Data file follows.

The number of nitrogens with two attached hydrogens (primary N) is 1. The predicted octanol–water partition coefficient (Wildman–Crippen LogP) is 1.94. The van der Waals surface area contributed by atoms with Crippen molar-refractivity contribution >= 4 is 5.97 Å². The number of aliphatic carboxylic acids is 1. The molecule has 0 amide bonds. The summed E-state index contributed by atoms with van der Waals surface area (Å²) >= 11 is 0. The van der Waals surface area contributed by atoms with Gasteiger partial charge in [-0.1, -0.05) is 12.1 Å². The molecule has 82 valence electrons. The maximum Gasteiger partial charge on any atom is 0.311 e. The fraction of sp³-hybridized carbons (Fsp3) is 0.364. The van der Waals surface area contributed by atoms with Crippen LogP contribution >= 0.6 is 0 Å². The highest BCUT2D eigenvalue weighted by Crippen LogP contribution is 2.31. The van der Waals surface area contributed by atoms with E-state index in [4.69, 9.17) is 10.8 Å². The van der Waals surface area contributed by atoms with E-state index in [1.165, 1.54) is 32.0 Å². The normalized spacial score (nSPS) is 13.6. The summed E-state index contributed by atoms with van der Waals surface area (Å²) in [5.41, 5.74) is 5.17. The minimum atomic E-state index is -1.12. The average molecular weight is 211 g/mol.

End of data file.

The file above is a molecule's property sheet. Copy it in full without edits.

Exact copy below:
The number of nitrogens with two attached hydrogens (primary N) is 1. The predicted octanol–water partition coefficient (Wildman–Crippen LogP) is 1.94. The van der Waals surface area contributed by atoms with Crippen molar-refractivity contribution >= 4 is 5.97 Å². The number of aliphatic carboxylic acids is 1. The molecule has 0 amide bonds. The summed E-state index contributed by atoms with van der Waals surface area (Å²) >= 11 is 0. The van der Waals surface area contributed by atoms with Gasteiger partial charge in [-0.1, -0.05) is 12.1 Å². The molecule has 82 valence electrons. The maximum Gasteiger partial charge on any atom is 0.311 e. The fraction of sp³-hybridized carbons (Fsp3) is 0.364. The van der Waals surface area contributed by atoms with Crippen LogP contribution >= 0.6 is 0 Å². The highest BCUT2D eigenvalue weighted by Crippen LogP contribution is 2.31. The van der Waals surface area contributed by atoms with E-state index in [4.69, 9.17) is 10.8 Å². The van der Waals surface area contributed by atoms with E-state index in [1.165, 1.54) is 32.0 Å². The normalized spacial score (nSPS) is 13.6. The summed E-state index contributed by atoms with van der Waals surface area (Å²) in [5.41, 5.74) is 5.17. The minimum atomic E-state index is -1.12. The average molecular weight is 211 g/mol.